Every programmable logic controller must have some means of receiving and interpreting signals from real-world sensors such as switches, and encoders, and also be able to effect control over real-world control elements such as solenoids, valves, and motors. This is generally known as input/output, or I/O, capability. Monolithic (“brick”) PLCs have a fixed amount of I/O capability built into the unit, while modular (“rack”) PLCs use individual circuit board “cards” to provide customized I/O capability.
The advantages of using replaceable I/O cards instead of a monolithic PLC design are numerous. First, and most obvious, is the fact that individual I/O cards may be easily replaced in the event of failure without having to replace the entire PLC. Specific I/O cards may be chosen for custom applications, biasing toward discrete cards for applications using many on/off inputs and outputs, or biasing toward analog cards for applications using many 4-20 mA and similar signals. Some PLCs even offer the feature of hot-swappable cards, meaning each card may be removed and a new one inserted without de-energizing power to the PLC processor and rack. Please note that one should not assume any system has hot-swappable cards, because if you attempt to change out a card “live” in a system without this feature, you run the risk of damaging the card and/or the rest of the unit it is plugged in to!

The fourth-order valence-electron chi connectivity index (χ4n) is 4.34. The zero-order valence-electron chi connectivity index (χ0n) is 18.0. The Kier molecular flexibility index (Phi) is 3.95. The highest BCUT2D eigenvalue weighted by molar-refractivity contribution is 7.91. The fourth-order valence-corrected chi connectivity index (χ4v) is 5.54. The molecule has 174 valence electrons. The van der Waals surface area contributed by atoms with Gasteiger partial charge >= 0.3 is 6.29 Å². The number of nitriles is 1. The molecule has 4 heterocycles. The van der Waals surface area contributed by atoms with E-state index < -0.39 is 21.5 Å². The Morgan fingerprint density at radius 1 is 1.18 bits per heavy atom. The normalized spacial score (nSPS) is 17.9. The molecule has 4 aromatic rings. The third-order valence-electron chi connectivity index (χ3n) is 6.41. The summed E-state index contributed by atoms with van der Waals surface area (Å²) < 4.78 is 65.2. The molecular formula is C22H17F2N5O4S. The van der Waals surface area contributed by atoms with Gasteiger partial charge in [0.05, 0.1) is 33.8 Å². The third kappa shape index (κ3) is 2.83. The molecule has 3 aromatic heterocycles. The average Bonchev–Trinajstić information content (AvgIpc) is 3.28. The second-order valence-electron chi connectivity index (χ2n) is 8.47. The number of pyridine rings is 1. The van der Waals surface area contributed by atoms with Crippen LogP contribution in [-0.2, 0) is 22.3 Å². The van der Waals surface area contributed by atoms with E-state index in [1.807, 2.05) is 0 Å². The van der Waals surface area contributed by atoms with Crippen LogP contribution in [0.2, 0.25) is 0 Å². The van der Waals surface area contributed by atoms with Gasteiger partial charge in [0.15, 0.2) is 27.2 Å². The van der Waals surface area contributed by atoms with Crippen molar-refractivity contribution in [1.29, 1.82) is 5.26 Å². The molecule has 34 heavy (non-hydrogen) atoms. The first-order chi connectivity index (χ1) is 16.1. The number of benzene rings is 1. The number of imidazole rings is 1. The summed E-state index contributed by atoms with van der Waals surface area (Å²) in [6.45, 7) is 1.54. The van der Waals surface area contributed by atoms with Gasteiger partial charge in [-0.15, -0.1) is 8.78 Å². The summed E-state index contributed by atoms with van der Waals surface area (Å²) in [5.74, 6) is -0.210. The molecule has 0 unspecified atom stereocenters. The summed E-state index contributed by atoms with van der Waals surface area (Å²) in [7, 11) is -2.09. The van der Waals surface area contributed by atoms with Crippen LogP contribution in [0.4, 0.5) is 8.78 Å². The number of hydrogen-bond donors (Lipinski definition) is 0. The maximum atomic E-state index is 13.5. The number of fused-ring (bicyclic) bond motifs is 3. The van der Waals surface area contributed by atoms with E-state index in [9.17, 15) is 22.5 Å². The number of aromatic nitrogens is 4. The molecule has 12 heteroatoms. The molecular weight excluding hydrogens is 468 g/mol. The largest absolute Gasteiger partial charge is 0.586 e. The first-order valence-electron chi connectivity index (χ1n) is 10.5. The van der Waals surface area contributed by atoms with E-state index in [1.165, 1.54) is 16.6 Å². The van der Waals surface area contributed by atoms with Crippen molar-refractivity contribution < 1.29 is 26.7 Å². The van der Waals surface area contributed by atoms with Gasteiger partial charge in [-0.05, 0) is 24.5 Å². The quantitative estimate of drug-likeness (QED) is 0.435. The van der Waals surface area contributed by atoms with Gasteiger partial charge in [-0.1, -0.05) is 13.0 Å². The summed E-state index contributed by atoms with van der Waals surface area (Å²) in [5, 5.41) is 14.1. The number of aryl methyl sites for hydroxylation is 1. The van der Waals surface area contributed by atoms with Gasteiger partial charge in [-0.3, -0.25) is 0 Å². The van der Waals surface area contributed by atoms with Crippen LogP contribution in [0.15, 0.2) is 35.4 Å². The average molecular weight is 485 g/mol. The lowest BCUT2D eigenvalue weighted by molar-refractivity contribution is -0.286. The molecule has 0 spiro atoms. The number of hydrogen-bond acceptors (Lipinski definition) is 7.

Some PLCs have the ability to connect to processor-less remote racks filled with additional I/O cards or modules, thus providing a way to increase the number of I/O channels beyond the capacity of the base unit. The connection from host PLC to remote I/O racks usually takes the form of a special digital network, which may span a great physical distance:
An alternative scheme for system expansion is to network multiple PLCs together, where each PLC has its own dedicated rack and processor. Through the use of communication instructions, one PLC may be programmed to read data from and/or write data to another PLC, effectively using the other PLC as an extension of its own I/O. Although this method is more expensive than remote I/O (where the remote racks lack their own dedicated processors), it provides the capability of stand-alone control in the event the network connection between PLC processors becomes severed.
Input/output capability for programmable logic controllers comes in three basic varieties: discrete, analog, and network ; each type discussed in a following subsection.